Description : In this exceptional contribution to literary adaptation studies, Guerric DeBona shifts the focus away from determining a film's allegiance to the original source and redirects the conversation to the industrial choices, audience responses, and socio-cultural factors that contribute to the construction of the cinematic text. Film Adaptation in the Hollywood Studio Era analyzes the intertextuality, cultural value, and authorship of four films from the 1920s to the 1950s based on canonical British and American novels. This unique methodological alternative to formalist "fidelity" approaches to literary adaptations blends archival research with DeBona's own deft and culturally rich interpretations of David Copperfield (1935), Heart of Darkness (1939), The Long Voyage Home (1940), and The Red Badge of Courage (1951). Emphasizing the historical and cultural contexts as well as political and economic filmmaking decisions, DeBona reveals how high-minded source material from literary luminaries Charles Dickens, Joseph Conrad, Eugene O'Neill, and Stephen Crane did not necessarily translate to prestigious or credible films during the studio era. He also considers how such films led to a new set of industry standards and audience expectations in film after World War II. Through this hermeneutic and historical approach, DeBona argues that the films are examples of what French film critic André Bazin termed "mixed cinema," and not solely the transformation of one work of art to another medium. Building on the work of mid-twentieth-century French auteurs from Cahiers du Cinéma and incorporating contemporary film criticism, DeBona presents a fully realized methodological alternative to the formalist approach of "fidelity critics" and conclusively demonstrates the importance of historical context to adaptation studies.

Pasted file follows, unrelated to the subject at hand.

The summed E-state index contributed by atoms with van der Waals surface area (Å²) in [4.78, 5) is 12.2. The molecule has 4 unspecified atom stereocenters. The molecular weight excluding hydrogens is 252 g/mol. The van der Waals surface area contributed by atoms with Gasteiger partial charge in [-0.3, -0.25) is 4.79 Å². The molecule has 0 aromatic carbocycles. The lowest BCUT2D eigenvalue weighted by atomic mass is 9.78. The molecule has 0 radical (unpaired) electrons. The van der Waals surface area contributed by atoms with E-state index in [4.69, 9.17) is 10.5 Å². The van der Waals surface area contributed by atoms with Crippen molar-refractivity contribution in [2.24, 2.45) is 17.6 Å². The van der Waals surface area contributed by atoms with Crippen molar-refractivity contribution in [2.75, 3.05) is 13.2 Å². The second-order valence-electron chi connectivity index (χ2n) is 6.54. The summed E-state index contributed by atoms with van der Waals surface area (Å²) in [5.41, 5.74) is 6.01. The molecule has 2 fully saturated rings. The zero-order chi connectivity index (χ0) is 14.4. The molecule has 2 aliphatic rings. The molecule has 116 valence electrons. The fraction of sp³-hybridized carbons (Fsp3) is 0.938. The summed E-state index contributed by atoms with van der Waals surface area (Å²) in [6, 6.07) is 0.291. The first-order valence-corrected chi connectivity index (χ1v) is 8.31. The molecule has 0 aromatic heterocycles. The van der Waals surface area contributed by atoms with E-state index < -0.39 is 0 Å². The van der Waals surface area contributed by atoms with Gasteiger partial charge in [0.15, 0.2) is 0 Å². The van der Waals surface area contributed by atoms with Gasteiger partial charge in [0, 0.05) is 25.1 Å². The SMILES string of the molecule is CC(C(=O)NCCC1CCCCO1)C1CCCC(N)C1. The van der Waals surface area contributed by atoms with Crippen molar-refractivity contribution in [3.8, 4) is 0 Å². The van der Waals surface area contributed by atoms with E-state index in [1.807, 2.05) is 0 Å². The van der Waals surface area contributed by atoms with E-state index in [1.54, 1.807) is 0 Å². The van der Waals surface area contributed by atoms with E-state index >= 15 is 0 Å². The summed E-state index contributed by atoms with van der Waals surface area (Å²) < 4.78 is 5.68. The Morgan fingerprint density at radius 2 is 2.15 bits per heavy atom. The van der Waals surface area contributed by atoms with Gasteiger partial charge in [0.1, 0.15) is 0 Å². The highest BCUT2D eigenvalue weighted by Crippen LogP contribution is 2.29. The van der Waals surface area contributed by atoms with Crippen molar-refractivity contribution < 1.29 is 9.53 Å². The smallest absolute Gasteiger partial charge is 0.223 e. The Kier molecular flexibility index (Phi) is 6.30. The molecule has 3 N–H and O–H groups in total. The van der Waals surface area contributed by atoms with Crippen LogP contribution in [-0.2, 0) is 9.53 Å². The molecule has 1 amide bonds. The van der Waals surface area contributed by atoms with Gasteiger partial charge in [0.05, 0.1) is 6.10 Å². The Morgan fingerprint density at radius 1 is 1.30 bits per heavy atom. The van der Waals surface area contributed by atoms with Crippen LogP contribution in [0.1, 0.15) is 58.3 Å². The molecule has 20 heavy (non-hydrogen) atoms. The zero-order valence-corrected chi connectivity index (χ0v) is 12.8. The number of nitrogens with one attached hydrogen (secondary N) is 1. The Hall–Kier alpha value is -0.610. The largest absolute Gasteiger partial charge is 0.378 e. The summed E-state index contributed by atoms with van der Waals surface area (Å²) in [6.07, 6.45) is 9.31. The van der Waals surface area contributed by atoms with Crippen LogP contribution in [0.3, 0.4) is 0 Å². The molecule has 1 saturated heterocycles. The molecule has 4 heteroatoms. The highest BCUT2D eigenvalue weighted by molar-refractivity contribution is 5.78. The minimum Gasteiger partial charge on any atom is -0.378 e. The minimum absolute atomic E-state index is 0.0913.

Description : The volume takes as its starting point the assumption that adapters cannot simply "transpose" or transfer one particular text from one medium to another. They must interpret, re-work, and re-imagine the precursor text in order to choose the various meanings and sensations they find most compelling (or most cost-effective); then, they create scenes, characters, plot elements, etc., that match their interpretation. These very relationships are the subject matter this collection seeks to explore. Poststructural theory is an ideal place to begin a rigorous and theoretically sound investigation of adaptation. As adaptation studies adopts a poststructuralist lens and defines this richer notion of intertextuality, some of its key assumptions will change. Adaptation scholars will recognize that all film adaptations are intertextual by definition, multivocal by necessity, and adaptive by their nature --